Local chefs get wasted

Chef Davin Waite of Wrench and Rodent Seabasstropub in Oceanside gets fresh vegetables.

Chef Davin Waite of Wrench and Rodent Seabasstropub in Oceanside gets fresh vegetables.

(K.C. Alfred / San Diego Union-Tribune)

Last month, I talked all about getting buzzed in the morning (with coffee, of course). This month I’m here to talk about how cool it is to get wasted.

At an inaugural event at Liberty Station last month, dozens of chefs — some local, some international, some of TV fame — and bartenders gathered to celebrate, of all things, waste.

The event, Wasted: A Celebration of Sustainable Food, was collaboratively created by the culinary masterminds behind Chef Works and Kitchens for Good to challenge chefs and mixologists to use items from the kitchen that would normally be discarded, or wasted, and turn them into desirable bite-sized dishes, drinks and desserts.

The concept might sound off-putting at first (why would I want to eat someone’s garbage?), but when you put a creative culinary mind to work, it’s incredible to see and taste the end result.

And, while I was excited to see some of the TV celeb chefs at the event (Bruce Kalman from Top Chef: Colorado had one of my favorite dishes with his corn ash roasted carrots with carrot top pesto and a dusting of leek powder), it was great to see so many San Diego chefs getting wasted, too.

It also got me thinking about the movement of sustainability around San Diego in general. What is the local culinary community doing when it comes to lessening overall waste? So, since this is PACIFIC’s annual Chain of Gourmand issue, I reached out to some of the featured chefs for a little behind the curtain look at how they’re helping keep Mother Earth green (or is it blue?), and here’s what I found out.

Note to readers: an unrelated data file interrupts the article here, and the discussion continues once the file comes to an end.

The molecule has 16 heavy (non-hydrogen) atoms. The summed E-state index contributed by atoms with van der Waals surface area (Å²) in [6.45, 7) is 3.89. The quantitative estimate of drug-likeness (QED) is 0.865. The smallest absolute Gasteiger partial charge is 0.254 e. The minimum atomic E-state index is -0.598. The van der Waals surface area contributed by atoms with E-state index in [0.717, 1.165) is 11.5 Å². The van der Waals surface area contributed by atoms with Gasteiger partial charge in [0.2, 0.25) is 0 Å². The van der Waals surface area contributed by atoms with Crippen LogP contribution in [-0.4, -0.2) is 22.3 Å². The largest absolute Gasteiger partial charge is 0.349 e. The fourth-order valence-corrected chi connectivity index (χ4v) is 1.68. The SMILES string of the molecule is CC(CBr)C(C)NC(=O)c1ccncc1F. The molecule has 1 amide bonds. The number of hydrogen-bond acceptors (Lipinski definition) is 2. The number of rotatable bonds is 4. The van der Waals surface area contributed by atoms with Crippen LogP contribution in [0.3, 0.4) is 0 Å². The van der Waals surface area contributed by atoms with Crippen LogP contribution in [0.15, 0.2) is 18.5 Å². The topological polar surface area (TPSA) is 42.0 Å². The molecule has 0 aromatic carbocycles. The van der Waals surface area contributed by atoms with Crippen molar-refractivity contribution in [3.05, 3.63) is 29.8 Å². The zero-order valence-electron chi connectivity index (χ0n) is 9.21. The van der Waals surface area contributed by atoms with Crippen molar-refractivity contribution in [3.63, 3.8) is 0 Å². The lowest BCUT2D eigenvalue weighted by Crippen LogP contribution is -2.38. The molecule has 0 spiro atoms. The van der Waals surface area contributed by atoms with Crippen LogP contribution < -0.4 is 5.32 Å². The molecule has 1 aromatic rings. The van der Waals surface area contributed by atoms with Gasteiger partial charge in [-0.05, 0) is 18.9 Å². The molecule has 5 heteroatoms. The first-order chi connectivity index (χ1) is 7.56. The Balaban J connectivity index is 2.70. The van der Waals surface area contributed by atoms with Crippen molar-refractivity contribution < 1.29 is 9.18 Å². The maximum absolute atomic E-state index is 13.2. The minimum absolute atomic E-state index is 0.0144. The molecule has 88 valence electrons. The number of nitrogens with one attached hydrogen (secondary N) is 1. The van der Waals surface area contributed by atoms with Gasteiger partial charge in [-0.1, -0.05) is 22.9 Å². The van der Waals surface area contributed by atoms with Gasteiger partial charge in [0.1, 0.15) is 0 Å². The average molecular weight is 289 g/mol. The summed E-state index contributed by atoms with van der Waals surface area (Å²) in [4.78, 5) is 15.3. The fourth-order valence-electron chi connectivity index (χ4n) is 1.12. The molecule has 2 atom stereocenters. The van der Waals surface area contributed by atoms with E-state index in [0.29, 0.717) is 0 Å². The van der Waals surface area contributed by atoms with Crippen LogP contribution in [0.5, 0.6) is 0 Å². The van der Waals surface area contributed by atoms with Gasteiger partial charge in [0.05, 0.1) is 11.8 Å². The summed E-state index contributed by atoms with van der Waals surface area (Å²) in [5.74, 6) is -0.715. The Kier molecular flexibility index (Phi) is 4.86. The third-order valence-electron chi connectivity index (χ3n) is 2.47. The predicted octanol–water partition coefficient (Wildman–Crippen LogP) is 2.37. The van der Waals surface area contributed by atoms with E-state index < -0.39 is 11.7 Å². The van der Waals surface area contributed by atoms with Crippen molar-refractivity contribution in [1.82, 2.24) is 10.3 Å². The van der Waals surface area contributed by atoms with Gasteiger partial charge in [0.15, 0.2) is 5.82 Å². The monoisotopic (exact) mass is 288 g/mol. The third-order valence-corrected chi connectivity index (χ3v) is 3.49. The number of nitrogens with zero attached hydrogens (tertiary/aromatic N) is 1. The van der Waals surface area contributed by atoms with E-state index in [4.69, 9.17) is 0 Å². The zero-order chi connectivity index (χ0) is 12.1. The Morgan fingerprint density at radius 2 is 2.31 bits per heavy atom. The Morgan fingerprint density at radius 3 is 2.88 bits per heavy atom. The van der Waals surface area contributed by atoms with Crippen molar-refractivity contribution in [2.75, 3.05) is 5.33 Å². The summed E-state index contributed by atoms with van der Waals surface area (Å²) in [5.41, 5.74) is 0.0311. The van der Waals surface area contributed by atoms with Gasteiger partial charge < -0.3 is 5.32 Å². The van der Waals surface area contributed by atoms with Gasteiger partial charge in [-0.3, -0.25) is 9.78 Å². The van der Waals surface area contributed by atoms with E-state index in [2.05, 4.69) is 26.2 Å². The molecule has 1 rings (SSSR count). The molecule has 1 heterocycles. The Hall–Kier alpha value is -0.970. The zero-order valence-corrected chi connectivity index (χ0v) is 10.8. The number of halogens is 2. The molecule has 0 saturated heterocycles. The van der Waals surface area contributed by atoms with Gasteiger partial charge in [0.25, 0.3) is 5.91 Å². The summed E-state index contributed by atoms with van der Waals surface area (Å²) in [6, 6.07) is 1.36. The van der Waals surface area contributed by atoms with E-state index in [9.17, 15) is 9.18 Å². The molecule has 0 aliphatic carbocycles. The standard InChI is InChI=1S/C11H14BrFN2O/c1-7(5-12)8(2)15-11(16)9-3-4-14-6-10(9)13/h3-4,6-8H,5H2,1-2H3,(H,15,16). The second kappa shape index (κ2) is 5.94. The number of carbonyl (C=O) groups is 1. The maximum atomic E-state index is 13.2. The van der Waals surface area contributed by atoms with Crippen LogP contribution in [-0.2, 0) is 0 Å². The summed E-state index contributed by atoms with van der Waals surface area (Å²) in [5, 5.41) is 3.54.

“As chef it’s of the utmost importance that we are respectful of the planet, environment and ecosystems that provide us with our livelihoods,” said chef Davin Waite of Wrench and Rodent Seabasstropub and The Whet Noodle whose sustainable practices include working with local farmers to find ways to utilize components that might often be overlooked, therefore keeping organics out of the landfill.

“As far as our proteins go, we use 100% of the animal — from nose to tail — in some portion of the menu such as sauces, stocks and charcuterie,” said chef Brad Wise of Trust and Hundred Proof. “Nothing goes to waste in our kitchens.”

For chef Richard Blais of The Crack Shack and Juniper & Ivy, being sustainable also allows him to feed his crew. “We cook a ‘family meal’ each day for our big staff that often features the bits and pieces, scraps and trim turned into soulful delicious food.”

So, the next time you’re prepping for dinner and are thinking of sending your scraps to the garbage, put on your creative chef’s hat and see what you can dream up so those scraps don’t get wasted.


Leslie Hackett